What this post-game review suggests to me is that, first and foremost, the news business needs to do better. As a former wire service reporter (10 years with the AP, both on desks and in the field), I appreciate the need for speed. SCOTUS decisions move markets; they sometimes hand the White House to one party over the other. Often, they are the epitome of breaking news. That said, it is insane for reporters to cover Supreme Court opinions on the fly. No one benefits. In Goldstein’s tick-tock, the description of the gyrations of the front-line legal correspondents reminds me of nothing so much as an episode of “Iron Chef” — in which highly talented people are subjected to insanely artificial difficulties (“OK, now you have two minutes to make a three-course meal out of kale and strawberries. GO!”). There is absolutely no reason to turn this scheduled event into a speed-reading contest.

The Supreme Court also has some lessons to learn. It is insane that the Court does not post its opinions, in full, on the Web at 10:00:01. Why should the White House and Congress have to wait? Why should citizens have to wait? Why should prisoners facing execution or stock traders or anyone have to wait? In this day and age, to hand out paper decisions is an affront.

But most important of all, after reading Goldstein’s report, I am strengthened in my belief that the Court and the news business need to get together on a slow day and figure out a better system for these kind of hand-offs. The answer is staring them in the face: an old-fashioned news embargo. The Court could simply identify 10-20 of the top court reporters — all vetted, credentialed experts — and invite them to come to the building at 8 a.m. The journalists could all then be locked in a room (like jurors) with no wi-fi access. They could then take their time to read the opinion (in full), digest it, and craft a coherent and accurate story. At 10:00, those stories could all be released, all at once. That way, all the news organizations that care about speed would have a multi-way tie and the issue of who was “first” would be moot. That way, the first version would also be the right version. That way, the public gets a full, careful, accurate version at the earliest possible moment.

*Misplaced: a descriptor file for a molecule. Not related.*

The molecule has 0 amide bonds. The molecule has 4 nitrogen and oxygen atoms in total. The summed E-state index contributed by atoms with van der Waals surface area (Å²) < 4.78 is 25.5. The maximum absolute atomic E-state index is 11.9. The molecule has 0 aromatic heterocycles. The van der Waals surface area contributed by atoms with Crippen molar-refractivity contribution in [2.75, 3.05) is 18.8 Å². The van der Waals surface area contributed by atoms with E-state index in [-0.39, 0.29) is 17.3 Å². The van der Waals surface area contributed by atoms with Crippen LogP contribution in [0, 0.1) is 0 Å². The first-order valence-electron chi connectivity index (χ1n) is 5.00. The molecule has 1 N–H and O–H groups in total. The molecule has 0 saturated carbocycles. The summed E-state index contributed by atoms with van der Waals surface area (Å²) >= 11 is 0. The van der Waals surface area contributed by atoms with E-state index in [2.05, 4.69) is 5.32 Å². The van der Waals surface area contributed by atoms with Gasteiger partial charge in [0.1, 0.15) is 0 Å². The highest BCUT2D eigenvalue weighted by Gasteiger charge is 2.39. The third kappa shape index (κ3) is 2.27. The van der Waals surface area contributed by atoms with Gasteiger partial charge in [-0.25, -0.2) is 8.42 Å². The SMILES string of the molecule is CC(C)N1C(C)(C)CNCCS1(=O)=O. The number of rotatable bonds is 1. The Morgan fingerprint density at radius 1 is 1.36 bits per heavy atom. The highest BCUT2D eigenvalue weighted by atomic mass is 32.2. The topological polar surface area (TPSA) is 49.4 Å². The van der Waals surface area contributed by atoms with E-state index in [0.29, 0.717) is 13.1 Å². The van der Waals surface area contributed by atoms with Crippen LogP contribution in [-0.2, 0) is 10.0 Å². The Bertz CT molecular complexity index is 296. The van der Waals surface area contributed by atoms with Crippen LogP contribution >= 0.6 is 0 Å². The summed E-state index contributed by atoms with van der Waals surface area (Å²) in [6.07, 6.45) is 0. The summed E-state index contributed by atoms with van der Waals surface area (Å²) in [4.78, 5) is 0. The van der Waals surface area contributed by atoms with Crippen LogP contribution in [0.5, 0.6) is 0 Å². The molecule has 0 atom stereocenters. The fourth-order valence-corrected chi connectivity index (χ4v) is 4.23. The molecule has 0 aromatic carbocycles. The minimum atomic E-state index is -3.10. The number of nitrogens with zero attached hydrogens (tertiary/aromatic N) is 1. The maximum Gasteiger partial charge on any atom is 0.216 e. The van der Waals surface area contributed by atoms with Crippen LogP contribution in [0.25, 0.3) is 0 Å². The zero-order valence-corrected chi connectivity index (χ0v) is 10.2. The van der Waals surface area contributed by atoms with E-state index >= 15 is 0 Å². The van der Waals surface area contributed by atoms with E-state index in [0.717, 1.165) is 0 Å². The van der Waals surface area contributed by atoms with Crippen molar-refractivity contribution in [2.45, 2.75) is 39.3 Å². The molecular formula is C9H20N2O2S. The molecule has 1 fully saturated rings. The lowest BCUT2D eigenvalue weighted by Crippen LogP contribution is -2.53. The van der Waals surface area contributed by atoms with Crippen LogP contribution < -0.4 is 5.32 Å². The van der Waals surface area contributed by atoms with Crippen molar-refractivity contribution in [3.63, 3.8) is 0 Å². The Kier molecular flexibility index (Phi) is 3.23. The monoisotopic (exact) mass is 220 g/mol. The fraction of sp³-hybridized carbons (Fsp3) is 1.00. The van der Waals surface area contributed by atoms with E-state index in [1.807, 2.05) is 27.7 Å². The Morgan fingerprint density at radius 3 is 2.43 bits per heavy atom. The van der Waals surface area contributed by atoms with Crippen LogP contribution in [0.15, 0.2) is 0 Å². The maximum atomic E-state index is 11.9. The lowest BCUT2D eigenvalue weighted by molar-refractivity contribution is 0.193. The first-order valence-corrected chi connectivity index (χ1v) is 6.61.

P.S.: The world would certainly be a better place if people would stop posting comments just to gloat. Goldstein mentions a couple of these kind of comments that SCOTUSblog received from readers rubbing it in that CNN and Fox were right and SCOTUSblog was wrong. In retrospect, they look like the doofuses they are.

Twitter postings / Topsy

Twitter postings / Topsy

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Filed under blogging, CNN, Fox News, Journalism, Supreme Court

Who reports?

By Chris Daly

The always-interesting Nate Silver, in a recent post, put his finger on a really key issue in journalism: who does the reporting that everyone else fights over, analyzes, re-purposes, aggregates, or just steals?

Silver did some back-of-the-envelope calculations and came up with this chart:

(I must say I am very gratified to see that two of the top 10 — The AP and The Washington Post — are the places were I spent most of my years as a journalist.)

As anyone in the news business could tell you, there are no real surprises here. Silver is trying to identify who does the bulk of the original reporting about national and international affairs for American audiences. (He is not looking here at local news, which is another story.)

Two news organizations in particular stand out, almost in a class by themselves.

First is the AP, the enormous but nearly invisible news organization that still operates in every state in America and most countries around the world. The non-profit cooperative functions as a giant wholesaler of news — gathering, re-writing, shooting, editing, and distributing vast amounts of stories, images, sound, and data every hour of every day. Almost all of AP’s output is delivered to other news organizations, and not directly to the public. So, most people think they “get their news” from whatever retail outlet they happen to frequent, rather than from the ultimate source, which is often the AP.


Number Two on the list is The New York Times. Again, no real surprise. Say what you will about its management, business model, stock price and all the rest, the Times has no real peer among “general news” organizations. (By that, I mean organizations that have a broader sweep than a particular topical niche like business, sports, or celebrities).

The point is worth making again: reporting is expensive (and sometimes dangerous), and the world would be a better place if more people got out, walked around, took notes, made photos, and shared what they found.

‘Nuf said.